We affirm the Court of Appeals.
JOHNSON, IRELAND, BRIDGE, OWENS, and FAIRHURST, JJ., concur.
I agree with the majority that trial court decisions to admit or exclude expert testimony are reviewed for an abuse of discretion. I further agree that under the facts of this case, we cannot say that the trial court abused its discretion when it found Dr. Loftus's testimony unhelpful and therefore inadmissible under evidence rule (ER) 702. I write separately to emphasize that, under our rules of evidence, a trial court has discretion to admit, and should admit, relevant expert testimony if it finds that the testimony will assist the trier of fact. Accordingly, read properly, the majority opinion does not bar the admission of expert testimony regarding eyewitness memory and perception, nor does it hold it would have been an abuse of discretion to admit Dr. Loftus's testimony.
I agree with the dissent's concluding statement of the law: `the trial court has no discretion outside the rules of evidence to refuse [relevant and competent evidence].' Dissent at 12 (emphasis added). We have continually held that the trial court may exclude expert testimony under ER 702 when it finds the proffered testimony will not be helpful to the trier of fact. State v. Swan, 114 Wn.2d 613, 656, 790 P.2d 610 (1990); State v. Mak, 105 Wn.2d 692, 715, 718 P.2d 407 (1986); see State v. Allery, 101 Wn.2d 591, 597, 682 P.2d 312 (1984). The issue before us is not whether the expert testimony was relevant. Contra dissent at 10. Rather, the question we must answer is whether, in this instance, the trial court abused its discretion to exclude relevant testimony under ER 702.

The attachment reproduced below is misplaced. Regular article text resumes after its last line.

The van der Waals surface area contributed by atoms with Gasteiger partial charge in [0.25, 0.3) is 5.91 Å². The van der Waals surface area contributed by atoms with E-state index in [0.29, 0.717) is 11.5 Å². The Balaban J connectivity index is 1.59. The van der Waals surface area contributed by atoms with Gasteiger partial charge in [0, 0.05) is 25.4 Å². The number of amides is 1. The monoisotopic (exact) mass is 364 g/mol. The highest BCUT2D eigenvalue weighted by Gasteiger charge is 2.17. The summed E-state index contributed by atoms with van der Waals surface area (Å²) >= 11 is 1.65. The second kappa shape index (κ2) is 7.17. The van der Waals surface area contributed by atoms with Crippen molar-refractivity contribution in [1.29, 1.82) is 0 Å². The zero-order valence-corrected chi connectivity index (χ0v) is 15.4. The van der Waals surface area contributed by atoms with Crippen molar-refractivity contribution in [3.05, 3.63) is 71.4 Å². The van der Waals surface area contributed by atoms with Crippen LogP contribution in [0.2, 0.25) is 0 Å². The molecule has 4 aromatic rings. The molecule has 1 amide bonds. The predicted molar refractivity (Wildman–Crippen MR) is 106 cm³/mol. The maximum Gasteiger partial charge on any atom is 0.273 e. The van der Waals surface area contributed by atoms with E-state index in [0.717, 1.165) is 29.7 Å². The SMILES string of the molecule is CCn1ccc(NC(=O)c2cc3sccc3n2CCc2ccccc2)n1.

I agree with both the majority's and the dissent's recognition that over the past two decades research has shed light onto the issue of eyewitness reliability. Majority at 19-20; dissent at 10. Further, I agree that illumination of eyewitness perception and memory by research is not necessarily within the common knowledge, experience, and understanding of the average juror. Majority at 19-20, 24 n. 5. Moreover, I agree with the majority that it is unnecessary for an expert to have interviewed or tested the eyewitness. Majority at 24 n. 5. However, an expert must give opinions specific to the facts of the particular case rather than testify about generalities. Finally, I am inclined to think that expert testimony regarding the effects of stress, violence, weapon focus, lighting, and cross-racial identification on eyewitness perception and memory would assist the trier of fact when, as here, the witness had approximately five seconds to view an armed attacker of a different race in the dark.